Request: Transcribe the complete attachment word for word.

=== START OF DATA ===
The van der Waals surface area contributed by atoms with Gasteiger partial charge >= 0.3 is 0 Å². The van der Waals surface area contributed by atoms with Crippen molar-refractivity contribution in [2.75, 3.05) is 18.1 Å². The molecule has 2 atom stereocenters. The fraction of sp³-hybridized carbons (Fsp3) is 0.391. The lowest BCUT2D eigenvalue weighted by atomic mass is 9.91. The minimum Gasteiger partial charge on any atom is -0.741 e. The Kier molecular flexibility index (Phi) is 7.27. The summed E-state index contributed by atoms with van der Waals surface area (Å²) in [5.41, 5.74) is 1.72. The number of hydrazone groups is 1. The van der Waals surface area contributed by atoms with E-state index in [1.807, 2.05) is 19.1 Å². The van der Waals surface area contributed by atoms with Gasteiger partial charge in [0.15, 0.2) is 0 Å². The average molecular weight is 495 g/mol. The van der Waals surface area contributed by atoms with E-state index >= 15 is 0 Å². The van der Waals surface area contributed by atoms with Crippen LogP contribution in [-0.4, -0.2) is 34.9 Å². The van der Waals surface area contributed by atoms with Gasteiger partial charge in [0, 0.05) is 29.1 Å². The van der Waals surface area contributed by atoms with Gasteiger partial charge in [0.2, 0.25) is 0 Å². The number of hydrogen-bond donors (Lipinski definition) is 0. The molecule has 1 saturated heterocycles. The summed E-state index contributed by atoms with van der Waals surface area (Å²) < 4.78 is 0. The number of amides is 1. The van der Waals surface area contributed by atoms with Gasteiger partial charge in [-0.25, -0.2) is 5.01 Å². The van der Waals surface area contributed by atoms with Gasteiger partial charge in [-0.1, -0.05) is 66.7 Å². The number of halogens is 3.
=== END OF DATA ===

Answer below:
The van der Waals surface area contributed by atoms with Gasteiger partial charge >= 0.3 is 0 Å². The van der Waals surface area contributed by atoms with Crippen molar-refractivity contribution in [2.75, 3.05) is 18.1 Å². The molecule has 2 atom stereocenters. The fraction of sp³-hybridized carbons (Fsp3) is 0.391. The lowest BCUT2D eigenvalue weighted by atomic mass is 9.91. The minimum Gasteiger partial charge on any atom is -0.741 e. The Kier molecular flexibility index (Phi) is 7.27. The summed E-state index contributed by atoms with van der Waals surface area (Å²) in [5.41, 5.74) is 1.72. The number of hydrazone groups is 1. The van der Waals surface area contributed by atoms with E-state index in [1.807, 2.05) is 19.1 Å². The van der Waals surface area contributed by atoms with Gasteiger partial charge in [0.15, 0.2) is 0 Å². The average molecular weight is 495 g/mol. The van der Waals surface area contributed by atoms with E-state index >= 15 is 0 Å². The van der Waals surface area contributed by atoms with Crippen LogP contribution in [-0.4, -0.2) is 34.9 Å². The van der Waals surface area contributed by atoms with Gasteiger partial charge in [0, 0.05) is 29.1 Å². The van der Waals surface area contributed by atoms with Gasteiger partial charge in [0.2, 0.25) is 0 Å². The number of hydrogen-bond donors (Lipinski definition) is 0. The molecule has 1 saturated heterocycles. The summed E-state index contributed by atoms with van der Waals surface area (Å²) < 4.78 is 0. The number of amides is 1. The van der Waals surface area contributed by atoms with Gasteiger partial charge in [-0.25, -0.2) is 5.01 Å². The van der Waals surface area contributed by atoms with Gasteiger partial charge in [-0.1, -0.05) is 66.7 Å². The number of halogens is 3.